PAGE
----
Dr. Ang Swee Chai: A Lifelong Advocate for Palestinian Humanitarian Causes

In the waters of the Mediterranean, approximately 49 miles off the coast of Gaza, Palestine, the Israeli Navy intercepted the Al-Awda ship belonging to the Freedom Flotilla Coalition (FFC) on July 29, 2018. The vessel carried 22 activists and humanitarian aid worth $20,721 destined for the Palestinian people. The activists were taken to a closed military zone in Ashdod for inspection, and their belongings were confiscated. Subsequently, they were detained for three days in the Givron prison in the city of Ramla. Dr. Ang Swee Chai, an orthopedic surgeon with dual British-Singaporean citizenship, was among the 22 activists detained at that time, enduring a three-day period of confinement. Several weeks later, she was deported to the UK, but some of her personal belongings, including credit cards and cash, were never returned by the Israeli forces.

Dr. Ang Swee Chai’s involvement in humanitarian missions for the people of Palestine in 2018 was not her first experience. In August 1982, she volunteered as an orthopedic surgical specialist for Christian Aid UK to assist the people of Lebanon and Palestinian refugees. Originally designated to work at the Gaza Hospital facing the Sabra and Shatila refugee camps, the destruction of parts of the hospital led to her employment in the emergency facility in the basement of the Near East School of Theology. She treated patients with various war injuries, but the situation became increasingly challenging due to the Israeli blockade, causing shortages of water, electricity, and food supplies for the residents of Beirut. As a result, performing surgeries on the patients became nearly impossible.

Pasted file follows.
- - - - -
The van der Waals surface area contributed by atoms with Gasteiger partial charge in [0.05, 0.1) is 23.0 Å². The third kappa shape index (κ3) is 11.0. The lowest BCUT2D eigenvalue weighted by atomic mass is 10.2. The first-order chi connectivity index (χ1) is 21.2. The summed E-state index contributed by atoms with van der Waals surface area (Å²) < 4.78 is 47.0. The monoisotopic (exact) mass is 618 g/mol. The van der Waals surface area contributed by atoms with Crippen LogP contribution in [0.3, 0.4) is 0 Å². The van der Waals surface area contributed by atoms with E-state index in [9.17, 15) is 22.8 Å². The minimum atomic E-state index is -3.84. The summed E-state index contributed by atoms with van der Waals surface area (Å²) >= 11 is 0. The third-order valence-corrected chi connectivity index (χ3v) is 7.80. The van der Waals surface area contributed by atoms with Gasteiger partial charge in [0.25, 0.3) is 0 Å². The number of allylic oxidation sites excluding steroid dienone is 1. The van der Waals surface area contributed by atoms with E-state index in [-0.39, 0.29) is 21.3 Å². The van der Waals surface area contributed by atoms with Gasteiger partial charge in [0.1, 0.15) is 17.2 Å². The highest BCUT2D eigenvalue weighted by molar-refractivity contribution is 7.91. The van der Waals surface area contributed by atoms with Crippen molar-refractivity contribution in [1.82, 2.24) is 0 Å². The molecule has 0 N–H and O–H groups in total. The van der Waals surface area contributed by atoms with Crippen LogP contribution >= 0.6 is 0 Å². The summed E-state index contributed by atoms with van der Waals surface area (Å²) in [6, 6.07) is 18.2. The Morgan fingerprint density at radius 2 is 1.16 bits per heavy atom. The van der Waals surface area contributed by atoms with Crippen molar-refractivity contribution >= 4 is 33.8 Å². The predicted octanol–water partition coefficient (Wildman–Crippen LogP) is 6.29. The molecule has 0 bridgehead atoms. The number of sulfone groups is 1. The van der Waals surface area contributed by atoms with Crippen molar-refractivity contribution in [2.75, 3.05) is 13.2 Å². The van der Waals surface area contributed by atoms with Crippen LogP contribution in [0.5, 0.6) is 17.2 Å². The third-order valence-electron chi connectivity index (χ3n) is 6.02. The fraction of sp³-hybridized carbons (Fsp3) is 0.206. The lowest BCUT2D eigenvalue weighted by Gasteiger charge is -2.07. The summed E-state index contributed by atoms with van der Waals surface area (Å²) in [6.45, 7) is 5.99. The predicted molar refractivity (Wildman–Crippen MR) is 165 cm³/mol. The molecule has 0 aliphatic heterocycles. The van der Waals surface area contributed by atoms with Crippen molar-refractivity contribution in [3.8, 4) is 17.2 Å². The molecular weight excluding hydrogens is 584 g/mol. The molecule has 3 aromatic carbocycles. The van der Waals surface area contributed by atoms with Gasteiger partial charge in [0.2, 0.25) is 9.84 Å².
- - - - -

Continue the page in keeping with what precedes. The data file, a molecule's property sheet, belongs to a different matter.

The turning point came when the PLO (Palestine Liberation Organization) left West Beirut on August 19, 1982, as part of an agreement mediated by the United States with Israel. Residents in Palestinian refugee camps began rebuilding structures destroyed by Israeli attacks, and patients started moving to the recovering Gaza Hospital. Dr. Ang Swee Chai engaged with the Palestinian and Lebanese communities, often visiting residents of the Sabra and Shatila camps. Warm receptions awaited her, with Palestinians consistently expressing gratitude and sometimes offering gifts.

However, on the night of September 14, 1982, peace was shattered by the sound of bomb explosions. News broke of an explosion in East Beirut, resulting in the death of Lebanese President Bashir Gemayel. The subsequent Israeli bombings intensified, affecting the Gaza Hospital. As the bombings drew closer, the hospital had to discharge recovering patients to accommodate new casualties. Despite canceled surgeries, patients understood the circumstances, with one remarking, “It’s okay, doctor; we know it’s not you canceling our operations. It’s Ariel Sharon (then serving as Israel’s Minister of Defense),” recalled Ang Swee Chai.

By 16:30, she heard news that Israel had raided the Akka Hospital, shooting nurses, doctors, and patients. That night, the Sabra and Shatila camps were besieged, and the Phalange, an Israeli ally in Lebanon, unleashed a barrage of bullets on Palestinian residents. On September 18, 1982, following the end of the attack on the refugees, she and several other nurses were evacuated from the Gaza Hospital to the UN building on the camp’s edge. There, she was interrogated about documents and political affiliations before being detained at an Israeli military headquarters.